News: An Apology

17/08/18 09:46 by Mark Keating (‎mdk‎)

'Failure is a key to success, each mistake teaches us something'

There are two things I wish to talk about. Let me begin by talking about myself. There have been some clear errors of judgement made during the organisation of this event that I know have caused issue. I am not going to make a complete list at this time but I will hopefully be passing on what I have learned to other organisers. This may end up as a list of things that I should have changed, or should never have done. I know I could have done better. My actions do not fit what I wanted to achieve which is a space for us all to feel comfortable and greatly welcome. I can learn from that.

I would like to make a specific apology for the printing of clothing sizes on the stickers of the conference badges. I did this unmindful of the clear issue it created and I know it has caused distress. I would like to offer my deepest apologies for such an irresponsible error of judgement.

When we have a code of conduct it is not a set of rules, it is the codification of behaviour. If done well we can all learn not only from its existence but from its enforcement. It is why I apologise for my errors and the harm that they have caused.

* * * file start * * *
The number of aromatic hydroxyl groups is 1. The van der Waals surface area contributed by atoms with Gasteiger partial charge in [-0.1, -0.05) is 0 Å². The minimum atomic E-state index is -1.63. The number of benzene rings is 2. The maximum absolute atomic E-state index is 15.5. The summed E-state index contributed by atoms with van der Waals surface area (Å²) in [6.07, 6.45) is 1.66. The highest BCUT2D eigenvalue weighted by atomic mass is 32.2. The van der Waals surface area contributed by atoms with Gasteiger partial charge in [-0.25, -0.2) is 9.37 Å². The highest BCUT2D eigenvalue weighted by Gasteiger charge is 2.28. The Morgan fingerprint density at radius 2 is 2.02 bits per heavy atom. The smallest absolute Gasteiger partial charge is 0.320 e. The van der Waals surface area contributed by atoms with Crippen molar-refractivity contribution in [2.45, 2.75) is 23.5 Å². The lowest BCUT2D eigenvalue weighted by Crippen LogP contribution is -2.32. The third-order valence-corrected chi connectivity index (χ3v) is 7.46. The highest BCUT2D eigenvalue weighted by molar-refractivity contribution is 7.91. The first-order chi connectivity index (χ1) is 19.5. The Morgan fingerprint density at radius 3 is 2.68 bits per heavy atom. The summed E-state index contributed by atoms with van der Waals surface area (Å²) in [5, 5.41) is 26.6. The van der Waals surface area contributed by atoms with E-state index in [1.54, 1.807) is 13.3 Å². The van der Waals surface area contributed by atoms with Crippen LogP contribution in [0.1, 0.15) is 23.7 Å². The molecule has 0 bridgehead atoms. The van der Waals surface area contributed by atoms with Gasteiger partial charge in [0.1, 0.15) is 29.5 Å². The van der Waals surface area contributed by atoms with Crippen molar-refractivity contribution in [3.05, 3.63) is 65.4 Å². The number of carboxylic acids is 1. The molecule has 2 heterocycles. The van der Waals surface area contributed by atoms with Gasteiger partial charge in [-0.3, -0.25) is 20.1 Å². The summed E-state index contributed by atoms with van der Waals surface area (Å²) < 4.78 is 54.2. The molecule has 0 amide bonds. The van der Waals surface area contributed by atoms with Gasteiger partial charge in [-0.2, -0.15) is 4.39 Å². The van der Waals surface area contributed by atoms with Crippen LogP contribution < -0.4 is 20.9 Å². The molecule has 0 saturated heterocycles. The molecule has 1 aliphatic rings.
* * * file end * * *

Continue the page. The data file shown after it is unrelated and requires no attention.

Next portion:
The second item is that on Wednesday a Lightning talk was given that use a series of tropes and stereotypes. Despite the fact that these were being used to as a mockery of how those stereotypes do not actually exist or apply. The talk was inappropriate and not the manner of talk that should have been given. We have taken the decision to remove the video and it will not be shown on the internet and the speaker has removed the talk and its slides from any public access.

I should be clear and it is something we should all think about. Using imagery, personality type, or any other distinguishing features is how we set people apart, it is how we set caricatures or roles. It does not matter that the intention is to show how these roles are invalid. This is especially true when we have a shared space, with people of different values, cultures, societies and beliefs.

When we use language in this manner, when we use stereotypes and imagery with humour it cheapens any message. Most often mockery of anyone is how language can enforce elements such as privilidge or dominance and victimise people. We see it all the time. These things are not humour for so many people in our community. We should have the discourse without the drama, and give it the respect it deserves.

I would like to formally apologise on behalf of the organisers and let us all learn from the mistakes we have made.

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